Trailer Park Unschoolers

Because you don't need to be rich to unschool!


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Back to Freedom

You know the whole bedtime thing?  We decided it was time for a change.  It really wasn’t working out.  We were having tears and stomping up stairs the moment we said it was time for bed, courtesy of Sander.  He and Beekee would be wild at night, meaning someone had to go talk to them, several times, and the light had to keep being turned out.  It was frustrating, and it really didn’t seem to be doing any good.  We still had tired, miserable kids, for all our efforts.

That’s when we decided to go back to the radical unschooling approach to bedtime.  We stopped giving them one.  Would you believe the kids have actually been getting more sleep?  There’s no tantrums and tears.  There’s no fight to get them to go to sleep.  Most importantly, there’s no flipping on and off with the light.

How do we do it with the neighbors?  Well, that’s simple.  We’ve laid down some ground rules.  9 pm is quiet time.  Sander and Beekee need to be upstairs in their room.  They can be talking, reading, or even playing, so long as they’re doing it quietly.  The neighbors next door moved out, so we don’t have to worry about the kids disturbing them through the wall, so we decided this was the perfect time to try it.  Luckily we haven’t had a reason to worry.

As for Luca, we’ve decided he can’t play with Sander and Beekee quietly.  Luca can be upstairs watching movies with Corde, or on our bed watching movies or reading books in my room.  Who am I kidding?  The answer is watching movies.  Luca isn’t a huge fan of reading books, unless it’s something he can read himself (which isn’t anything at the moment, so it’s a struggle.)  Luca is perfectly content to sit in my lap, watching Oz play video games until he falls asleep, or watch shows with me in the living room.  At the same time, we have a “bedtime” for Luca.  When I go to bed the lights go off and Luca has to lay down with me.  We still cosleep, so having respect for my sleeping needs is a must.  More often than not, Luca agrees to lay down until I fall asleep, then he can get up and turn the movies back on, which results in Luca falling asleep anyway.

Surprisingly, this has resulted in the downstairs neighbor commenting on how quiet the kids have been at night.  We haven’t had any fights and only had tears on one night when Sander had to go upstairs because he wanted to watch a movie.  We don’t have a television upstairs in the bedrooms, so that’s a challenge for him.  Corde’s room might be getting a television, but that’s yet to be determined, and she may not want the boys in her room watching movies all night.  I told them once they find one of the missing Kindles they could use that, but no luck as of yet.  Since they were the ones that lost them, I feel it’s valuable that they learn their actions have consequences.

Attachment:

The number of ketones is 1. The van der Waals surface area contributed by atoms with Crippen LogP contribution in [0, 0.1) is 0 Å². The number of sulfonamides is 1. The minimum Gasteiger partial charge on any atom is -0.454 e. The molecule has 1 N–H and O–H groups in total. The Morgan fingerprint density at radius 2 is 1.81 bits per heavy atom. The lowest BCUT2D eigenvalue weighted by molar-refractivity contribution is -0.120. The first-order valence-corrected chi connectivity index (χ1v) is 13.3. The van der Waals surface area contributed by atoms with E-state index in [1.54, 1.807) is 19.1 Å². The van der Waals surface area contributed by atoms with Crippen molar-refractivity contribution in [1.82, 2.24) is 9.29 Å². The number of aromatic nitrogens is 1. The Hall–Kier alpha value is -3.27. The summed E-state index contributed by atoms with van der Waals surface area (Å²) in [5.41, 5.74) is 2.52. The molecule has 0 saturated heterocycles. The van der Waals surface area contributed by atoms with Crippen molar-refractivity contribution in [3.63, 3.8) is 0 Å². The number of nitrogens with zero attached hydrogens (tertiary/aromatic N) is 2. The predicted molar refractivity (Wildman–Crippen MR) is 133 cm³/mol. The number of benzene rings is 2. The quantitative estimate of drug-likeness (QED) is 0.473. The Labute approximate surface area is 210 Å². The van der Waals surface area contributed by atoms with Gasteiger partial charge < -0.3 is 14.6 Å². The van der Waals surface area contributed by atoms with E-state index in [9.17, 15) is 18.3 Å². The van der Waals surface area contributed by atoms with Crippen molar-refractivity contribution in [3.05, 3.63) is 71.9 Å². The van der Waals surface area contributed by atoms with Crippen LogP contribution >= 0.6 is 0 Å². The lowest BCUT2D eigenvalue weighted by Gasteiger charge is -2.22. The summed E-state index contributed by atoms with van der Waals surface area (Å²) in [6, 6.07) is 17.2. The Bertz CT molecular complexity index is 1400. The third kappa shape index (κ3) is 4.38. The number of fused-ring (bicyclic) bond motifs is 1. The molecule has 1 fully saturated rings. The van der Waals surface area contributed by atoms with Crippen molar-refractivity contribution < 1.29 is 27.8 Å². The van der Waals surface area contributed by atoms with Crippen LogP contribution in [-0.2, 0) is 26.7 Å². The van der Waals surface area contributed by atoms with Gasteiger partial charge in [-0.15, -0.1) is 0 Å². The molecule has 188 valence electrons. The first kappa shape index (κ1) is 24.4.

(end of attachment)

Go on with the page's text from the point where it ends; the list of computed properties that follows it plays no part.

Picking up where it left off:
Now that the kids (well, all but Corde) are no longer in school, the lack of bedtime makes a lot of sense.  It’s not like they can’t take naps during the day.  Sander often does.  They don’t have to be up early for school, though they generally are up with the sun.  Most nights they all fall asleep quickly.  Best of all, they’re learning how to be responsible for their own needs.  It’s another whole level of independence.

This is just one more small way we’re edging in to a more “unschooling” kind of lifestyle.  We have no bedtimes.  The kids are free to eat or not eat as they like (so long as they don’t waste food…we’re not made of money!)  We’re not super formal about the “school” stuff we do happen to do, and as we go a lot of the “school” stuff is being phased out.  I have a feeling a lot more will go when we’re finally in a position to have a car again.  Things are moving in the right direction.  I couldn’t be happier about that.


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Allowance

We finally did it.  We’re in a financial position where we can give the kids an allowance.  True, it takes away from other things we could be getting, but I feel that teaching the kids how to manage their money is a much better life lesson than many of the things we could have afforded with that money.

See, Oz and I came from very different backgrounds when it comes to managing our finances.  Oz had no experience until he was out on his own, where he often spent more money than he should, which got him into financial trouble.  I was the extreme opposite.  I was so worried about not having enough to cover my bills that I never spent money if I could at all help it.  That wasn’t so much childhood that taught me that, because I had an allowance and would save for things, but my ex-husband and I had a lot of financial struggles, which taught me to be a little stingy with my money.

The kids aren’t getting a lot of money.  Luca gets $3 every week, so that only sets us back about $12 every month.  Sander gets $4, Beekee $5, and Corde $7.  That all comes out to $76 every month, which could make a nice little budget for science experiments, art supplies, and other fun stuff for the kids, but this is teaching them something valuable.  They’re learning what money is worth and how to make decisions on where they want to spend it.

Just today the kids decided to make their first purchase.  We had a binge cleaning day and decided we were going to take a walk to pick up the missing ingredients to our shepherd’s pie at the local grocery store.  We told the kids if they brought money we could stop and get some cookies at the dollar store.  They’re not fantastic cookies and they’re not brand name, but the kids wanted us to buy them cookies for their job well done, which was fine, but they each wanted their own thing of cookies, so that’s when telling them to use their allowance came in.